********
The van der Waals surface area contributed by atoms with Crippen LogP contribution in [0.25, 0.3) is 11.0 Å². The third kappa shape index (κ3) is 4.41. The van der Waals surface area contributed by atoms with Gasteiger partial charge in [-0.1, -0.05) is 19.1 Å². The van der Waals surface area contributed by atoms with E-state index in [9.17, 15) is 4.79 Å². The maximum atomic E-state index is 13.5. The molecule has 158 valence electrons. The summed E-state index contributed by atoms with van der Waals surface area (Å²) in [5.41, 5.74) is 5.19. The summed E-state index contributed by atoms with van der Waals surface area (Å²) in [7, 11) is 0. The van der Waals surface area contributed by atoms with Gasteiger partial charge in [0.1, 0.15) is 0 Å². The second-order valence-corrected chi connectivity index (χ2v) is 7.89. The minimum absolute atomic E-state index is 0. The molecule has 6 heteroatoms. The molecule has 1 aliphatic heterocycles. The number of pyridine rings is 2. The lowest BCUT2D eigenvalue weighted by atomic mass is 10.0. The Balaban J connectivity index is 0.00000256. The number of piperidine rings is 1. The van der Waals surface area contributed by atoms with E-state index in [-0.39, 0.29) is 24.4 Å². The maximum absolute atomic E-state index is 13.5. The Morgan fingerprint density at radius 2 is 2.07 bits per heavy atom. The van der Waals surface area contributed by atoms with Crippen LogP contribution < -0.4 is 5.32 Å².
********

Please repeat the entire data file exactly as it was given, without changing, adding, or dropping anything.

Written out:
The van der Waals surface area contributed by atoms with Crippen LogP contribution in [0.25, 0.3) is 11.0 Å². The third kappa shape index (κ3) is 4.41. The van der Waals surface area contributed by atoms with Gasteiger partial charge in [-0.1, -0.05) is 19.1 Å². The van der Waals surface area contributed by atoms with E-state index in [9.17, 15) is 4.79 Å². The maximum atomic E-state index is 13.5. The molecule has 158 valence electrons. The summed E-state index contributed by atoms with van der Waals surface area (Å²) in [5.41, 5.74) is 5.19. The summed E-state index contributed by atoms with van der Waals surface area (Å²) in [7, 11) is 0. The van der Waals surface area contributed by atoms with Gasteiger partial charge in [0.1, 0.15) is 0 Å². The second-order valence-corrected chi connectivity index (χ2v) is 7.89. The minimum absolute atomic E-state index is 0. The molecule has 6 heteroatoms. The molecule has 1 aliphatic heterocycles. The number of pyridine rings is 2. The lowest BCUT2D eigenvalue weighted by atomic mass is 10.0. The Balaban J connectivity index is 0.00000256. The number of piperidine rings is 1. The van der Waals surface area contributed by atoms with E-state index in [-0.39, 0.29) is 24.4 Å². The maximum absolute atomic E-state index is 13.5. The Morgan fingerprint density at radius 2 is 2.07 bits per heavy atom. The van der Waals surface area contributed by atoms with Crippen LogP contribution < -0.4 is 5.32 Å².